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Drive By Truckers Concert Along the Savannah River in Augusta, GA
The Riverwalk Revival is set at the beautiful Jessye Norman Amphitheater in downtown Augusta, Georgia. Sitting on the scenic Savannah River, the amphitheater is a unique and intimate setting for any show. Now you can catch one of the best southern rock acts on tour, The Drive By Truckers, in this picturesque setting on a Friday Night!
On Friday, October 9th, Athens legends, Drive-By Truckers return to Augusta for an unforgettable evening on the Savannah River with Augusta’s very own T. Hardy Morris! Gates open 6:30pm.
Concessions will be provided by Augusta’s hottest new restaurant Southbound Smokehouse!
Drive By Truckers
English Oceans, the 12th release by Athens, Georgia’s Drive-By Truckers, is an elegantly balanced and deeply engaged new effort that finds the group refreshed and firing on all cylinders.
All but one of the collection’s 13 new songs, written by singer-guitarists and co-founding members Patterson Hood and Mike Cooley, were recorded during 13 days of sessions in August 2013 with longtime producer David Barbe.
Six of the songs were the result of a burst of writing activity by Cooley.
“I had time to write,” Cooley says. “After we came off the road last time, we decided we were going to let it rest for a while. So I had time to really focus. I kind of had to re-learn how to write, because I didn’t write as many songs as I’d wanted on the last couple of records. I was happy with these songs, and thrilled to go in and record so many that I felt real strongly about.”
Hood notes, “I don’t think we’ve ever had a record where Cooley was as deeply involved in every aspect of the making of it as he was this time. With Cooley’s writing, there’s almost no precedent for it in our catalog. He came in with this stunning bunch of songs, full of this beautiful imagery.”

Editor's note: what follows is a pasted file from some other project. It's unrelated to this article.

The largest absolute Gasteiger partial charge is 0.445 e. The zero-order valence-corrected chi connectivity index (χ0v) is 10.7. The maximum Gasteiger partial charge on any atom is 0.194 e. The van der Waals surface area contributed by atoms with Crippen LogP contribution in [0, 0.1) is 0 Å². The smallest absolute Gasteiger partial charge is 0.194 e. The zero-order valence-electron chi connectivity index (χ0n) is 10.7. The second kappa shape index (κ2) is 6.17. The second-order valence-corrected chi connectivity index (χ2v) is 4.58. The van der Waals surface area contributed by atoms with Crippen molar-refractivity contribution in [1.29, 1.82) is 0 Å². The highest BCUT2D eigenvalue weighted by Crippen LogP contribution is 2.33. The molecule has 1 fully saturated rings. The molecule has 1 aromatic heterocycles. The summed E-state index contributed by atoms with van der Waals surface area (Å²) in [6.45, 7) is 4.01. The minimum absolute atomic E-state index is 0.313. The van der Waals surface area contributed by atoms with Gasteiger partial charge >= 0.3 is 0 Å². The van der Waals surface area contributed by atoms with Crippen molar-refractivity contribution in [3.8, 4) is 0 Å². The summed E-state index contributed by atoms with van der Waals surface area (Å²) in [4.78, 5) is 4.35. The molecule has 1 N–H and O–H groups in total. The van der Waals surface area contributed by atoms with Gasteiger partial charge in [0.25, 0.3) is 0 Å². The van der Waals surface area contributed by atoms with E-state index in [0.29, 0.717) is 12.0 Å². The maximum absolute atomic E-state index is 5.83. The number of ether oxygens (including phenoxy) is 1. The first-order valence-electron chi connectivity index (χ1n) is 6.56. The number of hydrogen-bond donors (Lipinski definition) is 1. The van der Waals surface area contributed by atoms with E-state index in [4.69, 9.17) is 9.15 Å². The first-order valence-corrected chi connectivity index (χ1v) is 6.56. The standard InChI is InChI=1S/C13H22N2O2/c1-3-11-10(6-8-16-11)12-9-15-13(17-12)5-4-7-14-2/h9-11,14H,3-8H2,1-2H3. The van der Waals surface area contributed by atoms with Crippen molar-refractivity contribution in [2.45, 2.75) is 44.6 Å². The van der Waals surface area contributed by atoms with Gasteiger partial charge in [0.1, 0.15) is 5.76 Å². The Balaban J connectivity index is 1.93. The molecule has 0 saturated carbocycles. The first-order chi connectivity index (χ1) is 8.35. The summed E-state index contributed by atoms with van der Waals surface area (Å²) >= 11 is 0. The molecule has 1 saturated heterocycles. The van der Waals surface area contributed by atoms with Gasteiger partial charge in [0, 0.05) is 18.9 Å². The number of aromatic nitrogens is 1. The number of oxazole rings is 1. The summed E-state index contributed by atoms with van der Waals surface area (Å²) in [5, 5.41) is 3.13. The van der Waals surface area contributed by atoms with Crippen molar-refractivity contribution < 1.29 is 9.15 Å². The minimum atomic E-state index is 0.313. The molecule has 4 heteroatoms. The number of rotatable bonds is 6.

Writing independently, Cooley and Hood penned songs that dovetailed brilliantly with each other. Hood says, “Every song on this record connects with another song. I noticed Cooley’s got a line in ‘Primer Coat’ about ‘apron strings,’ and I have the exact same image in one of my songs, ‘Hanging On.’ It goes on and on and on like that on this record, and that’s a pretty good sign for things, particularly given how different our temperaments are and our styles of writing are.”
Cooley and Hood’s brace of character-based songs depict a neatly interlocking gallery of relationships, often in dissolution and discord. The last song written and recorded for the album, Hood’s rave-up “Pauline Hawkins,” was based on a new novel by Willy Vlautin and penned after another of his compositions was scrapped.
Hood says, “There was such a balance between Cooley’s songs and my songs that taking a song off the record would upset the balance a little bit. I liked the back-and-forth flow, like our shows tend to do. I got an advance copy of Willy’s latest book, The Free. I’ve been a fan of his writing for a while. I read it in about three days. I finished it on Saturday, I wrote the song on Sunday, and then we cut it on Thursday and mastered the record on the following Monday. It sure makes it a better record.”
DBT’s ever-keen political edge can be seen in two songs on the release. Cooley’s “Made Up English Oceans” derives from his interest in the career of Lee Atwater, the Republican operative who was active in the Reagan and Bush campaigns of the ’80s. “He was the guy that Karl Rove and all of the modern dirty tricksters looked to – he was one of the granddaddies of it all. That song is from his point of view, fictionally of course. It’s him making his pitch, telling what he understands about young, Southern men.”